Photos by Jay Wanczyk
In the wake of U.S. drones and Iranian missiles, longtime member, Tom Mahon, presciently tapping into the anti-war undercurrent in the room, led off with his story “New Highways,” about two Vietnam vets spending Veterans Day together. The narrator’s attempt to connect with his friend and their shared experience is thwarted by the other’s obsession with his phone, a dating app, and the myriad women responding to his profile.
Fresh from his trip home to County Cavan, singer/songwriter/saucier John Munnelly, accompanying himself on the ukulele (easier to take on a plane than his guitar), started with a ditty tentatively titled, “Don’t Teach a Pig to Sing.” That was followed by two more original pieces, “Julius Caesar” and “Brooklyn.” As usual, John had a supply of his Hattwood Hot Sauce on hand. Fans of both his music and the sauce should check out his website and Hattwood Hot Sauce on Facebook.
Miranda Stinson presented two short essays,” The Cat” and “The Bee.” The first was a poignant story of love and loss; the second, a beautifully paired piece about leaving pain behind.
Actor/writer Alan Gary read the opening and closing sections of his forthcoming book Brooklyn Dreams: Alan Gary’s Memoirs and more about . . . Me, Myself and Pie! Additionally, he shared a piece, included in the book, about a childhood lesson in kindness when he was a shy kid going to school in Brooklyn.
Satirist and folk musician Mike Glick once again brought his original songs and deft guitar picking to the Salon, favoring us first with “We Poor Are Strong,” set to a poem by southern poet Don West, author of Clods of Southern Earth. Mike’s second song was his own “Let’s Build A Wall Around Jesus” — a brilliant satirical jibe at white Evangelicals — poking fun at their anti-immigrant politics. His new CD, Alternative Facts & Other White Lies is due out next month.
If you’re at liberty and seeking a unique enterprise to upgrade your economic status, you can check out Suzanne Gannon’s satirical essay “VAGA-LUXING: A Franchise Opportunity for the New Economy,” published in October in Fleas on the Dog. A New York journalist whose work appears in a plethora of newspapers and lifestyle mags, Gannon covers food, wine, travel, culture and” everything else inconsequential to real life.” On the contrary, the topic of the comical essay she read this evening was both consequential and relatable, judging by the audience’s merry response to “The Tooth.”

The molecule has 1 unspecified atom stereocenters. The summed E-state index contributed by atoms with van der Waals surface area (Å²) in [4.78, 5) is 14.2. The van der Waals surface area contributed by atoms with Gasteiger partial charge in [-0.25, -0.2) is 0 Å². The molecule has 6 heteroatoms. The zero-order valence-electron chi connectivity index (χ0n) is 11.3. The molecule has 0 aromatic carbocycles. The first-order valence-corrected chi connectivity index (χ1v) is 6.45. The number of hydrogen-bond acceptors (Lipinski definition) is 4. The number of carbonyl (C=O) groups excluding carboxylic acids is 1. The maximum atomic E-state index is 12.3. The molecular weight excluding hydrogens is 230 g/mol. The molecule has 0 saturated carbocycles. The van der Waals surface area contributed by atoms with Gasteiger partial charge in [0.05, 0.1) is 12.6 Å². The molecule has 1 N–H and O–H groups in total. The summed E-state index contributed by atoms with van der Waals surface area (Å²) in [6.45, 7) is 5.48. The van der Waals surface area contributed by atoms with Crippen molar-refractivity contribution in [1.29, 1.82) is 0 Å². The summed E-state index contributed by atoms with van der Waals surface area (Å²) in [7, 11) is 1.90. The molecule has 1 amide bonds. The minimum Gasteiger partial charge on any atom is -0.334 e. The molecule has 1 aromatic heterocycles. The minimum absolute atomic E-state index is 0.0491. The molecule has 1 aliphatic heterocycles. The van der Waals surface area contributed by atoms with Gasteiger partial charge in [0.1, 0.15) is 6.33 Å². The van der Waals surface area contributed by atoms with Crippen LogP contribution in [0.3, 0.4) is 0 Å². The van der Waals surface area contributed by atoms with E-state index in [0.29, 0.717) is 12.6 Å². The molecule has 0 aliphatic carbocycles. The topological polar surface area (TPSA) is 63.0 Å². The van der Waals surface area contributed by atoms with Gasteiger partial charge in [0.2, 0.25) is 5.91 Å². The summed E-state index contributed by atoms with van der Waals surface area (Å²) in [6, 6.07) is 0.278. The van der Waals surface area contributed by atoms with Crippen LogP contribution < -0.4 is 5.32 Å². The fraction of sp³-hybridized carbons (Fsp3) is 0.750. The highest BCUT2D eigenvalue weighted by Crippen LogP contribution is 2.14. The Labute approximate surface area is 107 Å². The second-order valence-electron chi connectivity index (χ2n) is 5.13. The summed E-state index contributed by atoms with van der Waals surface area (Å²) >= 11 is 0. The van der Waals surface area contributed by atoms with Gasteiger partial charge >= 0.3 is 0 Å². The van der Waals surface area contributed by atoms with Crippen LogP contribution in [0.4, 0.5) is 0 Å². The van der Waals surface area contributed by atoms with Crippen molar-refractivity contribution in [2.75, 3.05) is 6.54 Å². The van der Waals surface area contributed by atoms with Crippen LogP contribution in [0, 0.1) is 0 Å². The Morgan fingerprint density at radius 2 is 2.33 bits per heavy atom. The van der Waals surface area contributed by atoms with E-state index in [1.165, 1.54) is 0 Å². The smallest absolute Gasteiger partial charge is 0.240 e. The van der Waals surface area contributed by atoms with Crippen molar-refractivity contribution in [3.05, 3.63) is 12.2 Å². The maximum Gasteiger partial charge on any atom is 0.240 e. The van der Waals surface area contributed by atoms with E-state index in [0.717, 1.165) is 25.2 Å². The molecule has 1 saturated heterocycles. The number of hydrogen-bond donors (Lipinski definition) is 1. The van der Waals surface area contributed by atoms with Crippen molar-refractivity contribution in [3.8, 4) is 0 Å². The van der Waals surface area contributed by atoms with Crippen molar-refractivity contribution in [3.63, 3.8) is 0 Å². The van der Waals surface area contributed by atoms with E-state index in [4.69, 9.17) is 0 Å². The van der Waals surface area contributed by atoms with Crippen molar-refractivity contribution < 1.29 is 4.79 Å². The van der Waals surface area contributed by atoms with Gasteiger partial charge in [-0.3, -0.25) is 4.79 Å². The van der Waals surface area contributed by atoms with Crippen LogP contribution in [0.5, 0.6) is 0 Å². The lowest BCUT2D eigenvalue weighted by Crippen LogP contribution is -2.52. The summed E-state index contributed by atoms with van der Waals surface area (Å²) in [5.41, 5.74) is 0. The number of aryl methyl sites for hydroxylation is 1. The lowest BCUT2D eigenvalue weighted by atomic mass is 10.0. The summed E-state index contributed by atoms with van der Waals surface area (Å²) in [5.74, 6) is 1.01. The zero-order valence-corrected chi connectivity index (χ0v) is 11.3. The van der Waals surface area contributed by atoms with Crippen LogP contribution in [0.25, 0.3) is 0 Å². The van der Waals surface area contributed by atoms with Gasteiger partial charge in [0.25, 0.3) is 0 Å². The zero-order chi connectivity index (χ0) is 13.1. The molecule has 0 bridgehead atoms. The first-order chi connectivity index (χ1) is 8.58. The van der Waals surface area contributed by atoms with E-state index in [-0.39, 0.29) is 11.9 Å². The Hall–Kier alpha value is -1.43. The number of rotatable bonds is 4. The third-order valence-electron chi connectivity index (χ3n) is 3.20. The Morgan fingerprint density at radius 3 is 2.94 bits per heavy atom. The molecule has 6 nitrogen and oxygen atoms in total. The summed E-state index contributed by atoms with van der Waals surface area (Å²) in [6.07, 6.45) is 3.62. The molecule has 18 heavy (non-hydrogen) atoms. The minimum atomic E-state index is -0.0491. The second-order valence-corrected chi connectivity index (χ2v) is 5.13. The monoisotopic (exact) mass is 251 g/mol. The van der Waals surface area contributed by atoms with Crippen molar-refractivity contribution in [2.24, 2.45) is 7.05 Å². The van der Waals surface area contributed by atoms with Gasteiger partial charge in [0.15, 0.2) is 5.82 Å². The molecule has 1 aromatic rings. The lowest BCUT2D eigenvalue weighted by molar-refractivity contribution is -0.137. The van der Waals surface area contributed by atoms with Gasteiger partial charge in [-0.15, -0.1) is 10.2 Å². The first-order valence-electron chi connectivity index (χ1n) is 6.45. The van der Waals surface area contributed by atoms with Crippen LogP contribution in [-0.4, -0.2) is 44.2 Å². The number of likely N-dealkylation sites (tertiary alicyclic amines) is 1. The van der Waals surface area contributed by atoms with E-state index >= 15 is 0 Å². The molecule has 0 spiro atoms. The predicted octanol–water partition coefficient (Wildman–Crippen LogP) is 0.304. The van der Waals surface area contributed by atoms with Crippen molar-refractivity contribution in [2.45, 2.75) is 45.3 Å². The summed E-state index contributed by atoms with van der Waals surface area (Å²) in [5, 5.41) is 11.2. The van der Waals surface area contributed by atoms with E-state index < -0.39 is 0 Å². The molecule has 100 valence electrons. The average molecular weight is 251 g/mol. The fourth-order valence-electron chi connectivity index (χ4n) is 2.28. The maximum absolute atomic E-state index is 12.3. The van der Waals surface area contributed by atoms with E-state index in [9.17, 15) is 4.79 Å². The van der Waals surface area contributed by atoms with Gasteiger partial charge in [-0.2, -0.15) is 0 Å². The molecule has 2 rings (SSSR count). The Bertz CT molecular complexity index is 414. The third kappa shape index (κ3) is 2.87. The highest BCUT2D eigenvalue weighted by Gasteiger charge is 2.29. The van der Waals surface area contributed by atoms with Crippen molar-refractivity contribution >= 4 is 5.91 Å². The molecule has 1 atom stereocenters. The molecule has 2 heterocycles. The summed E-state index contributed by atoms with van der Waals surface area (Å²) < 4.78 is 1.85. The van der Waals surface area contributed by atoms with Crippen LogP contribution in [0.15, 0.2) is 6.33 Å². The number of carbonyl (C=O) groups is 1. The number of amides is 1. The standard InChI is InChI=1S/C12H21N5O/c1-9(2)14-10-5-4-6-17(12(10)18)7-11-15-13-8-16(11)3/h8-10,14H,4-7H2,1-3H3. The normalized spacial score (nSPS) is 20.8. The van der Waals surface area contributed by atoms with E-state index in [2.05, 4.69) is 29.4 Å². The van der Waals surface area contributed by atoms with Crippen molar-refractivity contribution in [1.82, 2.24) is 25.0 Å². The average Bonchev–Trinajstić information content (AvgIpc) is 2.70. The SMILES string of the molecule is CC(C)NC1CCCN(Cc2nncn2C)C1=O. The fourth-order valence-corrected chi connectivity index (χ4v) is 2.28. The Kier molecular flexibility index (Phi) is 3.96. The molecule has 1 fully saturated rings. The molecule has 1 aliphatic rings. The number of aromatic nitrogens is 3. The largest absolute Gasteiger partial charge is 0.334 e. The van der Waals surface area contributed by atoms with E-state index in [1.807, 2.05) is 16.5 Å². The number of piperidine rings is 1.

Special guest, Iranian-born Dr. Maryam Alikhani, read several poems that took us to her hometown of Tehran and showed us its mountains, highways, alleys, squares, parks, bookshops, and schools. She showed us the peaceful and resilient people of Iran who value art, culture, and education. She reminded us of the biological and cultural significance of trees and the importance of preserving them. She ended with a light-hearted ode to “ Ghormeh Sabzi,” a stew nationally loved by Iranian people. Professor Alikhani’s poems were pertinent, moving, and well-received. They carried the central message of empathy, compassion, and love.
The proverbial pin could be heard to drop, as Ian McCourt, grandson of IAW&A founder Malachy McCourt, captivated the crowd with two of his original songs, “Lullaby of Complaints” and “Been There.” A delicately played ukulele was his supporting instrument (apparently enjoying an uptick in popularity).
Gordon Gilbert, West Village writer, monologist and affable host of spoken word events around the City, tonight assumed the character of an angry elder who, after a fall, finds himself in the predicament of losing his independence, his domicile and his bearings. Gilbert’s affecting performance obviously raised the consciousness of many listeners regarding the plight of elders caught up in a dysfunctional system.
Malachy McCourt brought the Salon to a close with a few thought-provoking words about cowardice, fear and war — and the song, “Mrs. McGrath,” the final verse eloquent in its simplicity and truth: “All foreign wars I do proclaim/ Live on blood and a mother’s pain/ I’d rather have my son as he used to be/ Than the King of America/And his whole Navy!”
Professor Alikhani summed up the event: “I am positive that art and literature can transform us and change us for the better, so then we will change the world and make it a better place. We held a night of poetry for peace and compassion amidst all the war rhetoric. It is a small step but can go a long way.”
Mark your calendar for our next Salon at The Cell theatre, 338 West 23rd St., (betw.8th & 9th Aves) on Tuesday, Jan. 21st, at 7:00 p.m., hosted by Jenifer Margaret Kelly.